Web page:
Alix Gitelman, Vice Provost for Academic Affairs and Senior Vice Provost

As the Vice Provost for Academic Affairs and Senior Vice Provost, Alix Gitelman collaborates with Academic Deans, the Faculty Senate, and other administrators to advance the university's goals of offering high quality undergraduate programs onsite, online, and in hybrid formats; design diverse, well-supported and affordable pathways to an Oregon State University degree; create more opportunities for student research and experimental learning; and delivering instruction using leading edge pedagogies and technologies. Currently, Alix serves as a member of the Oregon Statewide Transfer Council, representing the Oregon Public Universities in one of the two Academic Officer seats.

Alix is a Professor of Statistics who joined OSU’s faculty in 1999. During her career as an academic statistician, she has taught, mentored, advised, and provided problem-solving support to numerous undergraduate and graduate students, scientific researchers, collaborators, and colleagues. In her statistical consulting work, she has worked with over 100 OSU researchers, ranging from undergraduate students to senior faculty members. In her role managing the Statistical Consulting Practicum, she has assisted many more students by supervising, training, and mentoring student consultants as they work with peers outside of the Statistics Department. She received the D. Curtis Mumford Faculty Service award in 2015. As a faculty member she has been highly engaged on curricular and other issues in the Faculty Senate, serving on the Baccalaureate Core Committee, the Graduate Council, and the Executive Committee. She served as a Provost Fellow during academic year 2017-2018, working on initiatives related to undergraduate transfers to OSU, high school-based accelerated credit programs, legislative proposals affecting academic policies and programs, and OSU’s engagement with the Statewide Provosts Council and the Higher Education Coordinating Commission.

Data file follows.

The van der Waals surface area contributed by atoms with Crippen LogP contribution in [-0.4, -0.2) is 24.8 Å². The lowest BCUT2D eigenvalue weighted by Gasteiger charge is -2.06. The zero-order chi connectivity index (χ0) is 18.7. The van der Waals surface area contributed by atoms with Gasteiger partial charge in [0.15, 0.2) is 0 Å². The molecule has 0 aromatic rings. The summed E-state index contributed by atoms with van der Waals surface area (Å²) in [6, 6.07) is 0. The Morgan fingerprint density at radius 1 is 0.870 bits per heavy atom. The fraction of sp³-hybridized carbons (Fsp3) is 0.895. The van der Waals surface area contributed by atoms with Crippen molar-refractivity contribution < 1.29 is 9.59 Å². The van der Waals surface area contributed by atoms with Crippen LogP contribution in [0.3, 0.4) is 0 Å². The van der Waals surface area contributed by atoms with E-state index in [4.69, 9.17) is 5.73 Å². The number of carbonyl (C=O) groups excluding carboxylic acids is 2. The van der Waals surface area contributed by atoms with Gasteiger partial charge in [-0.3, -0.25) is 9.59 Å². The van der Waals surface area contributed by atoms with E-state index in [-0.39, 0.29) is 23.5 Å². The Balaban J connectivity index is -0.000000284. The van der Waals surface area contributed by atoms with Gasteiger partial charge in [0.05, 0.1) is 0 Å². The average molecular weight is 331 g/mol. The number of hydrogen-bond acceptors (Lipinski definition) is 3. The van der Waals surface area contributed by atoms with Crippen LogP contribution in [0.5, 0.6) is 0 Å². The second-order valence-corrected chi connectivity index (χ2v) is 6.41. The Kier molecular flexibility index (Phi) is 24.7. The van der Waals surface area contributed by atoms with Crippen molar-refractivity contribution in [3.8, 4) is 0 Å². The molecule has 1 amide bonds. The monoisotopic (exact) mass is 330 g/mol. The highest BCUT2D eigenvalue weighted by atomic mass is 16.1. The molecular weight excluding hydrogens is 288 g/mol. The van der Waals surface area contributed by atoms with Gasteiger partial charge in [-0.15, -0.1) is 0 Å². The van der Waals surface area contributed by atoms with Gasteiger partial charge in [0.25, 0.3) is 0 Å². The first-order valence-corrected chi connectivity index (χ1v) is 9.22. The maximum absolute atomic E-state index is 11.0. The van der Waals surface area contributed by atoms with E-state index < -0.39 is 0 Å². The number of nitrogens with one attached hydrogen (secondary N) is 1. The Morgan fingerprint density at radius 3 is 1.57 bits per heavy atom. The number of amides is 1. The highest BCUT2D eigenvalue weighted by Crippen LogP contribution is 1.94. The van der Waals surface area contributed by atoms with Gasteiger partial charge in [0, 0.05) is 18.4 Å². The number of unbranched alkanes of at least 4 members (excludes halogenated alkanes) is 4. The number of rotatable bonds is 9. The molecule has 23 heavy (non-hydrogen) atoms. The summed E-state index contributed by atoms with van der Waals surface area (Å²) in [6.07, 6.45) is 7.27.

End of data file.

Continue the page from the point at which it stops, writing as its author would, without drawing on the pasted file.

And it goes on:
Alix received a Bachelors of Arts in Computer Science from Columbia University and a Masters of Science in Mathematics from Portland State University. She received Masters of Science and Doctored of Philosophy degrees in Statistics from Carnegie Mellon University. She was a Spencer Foundation Dissertation Fellow, awarded for her research related to education. In the early part of her statistics career, she worked on causal inference problems in situations complicated by statistical dependence. More recently, her research is in development of statistical methods for problems in the Environmental and Ecological Sciences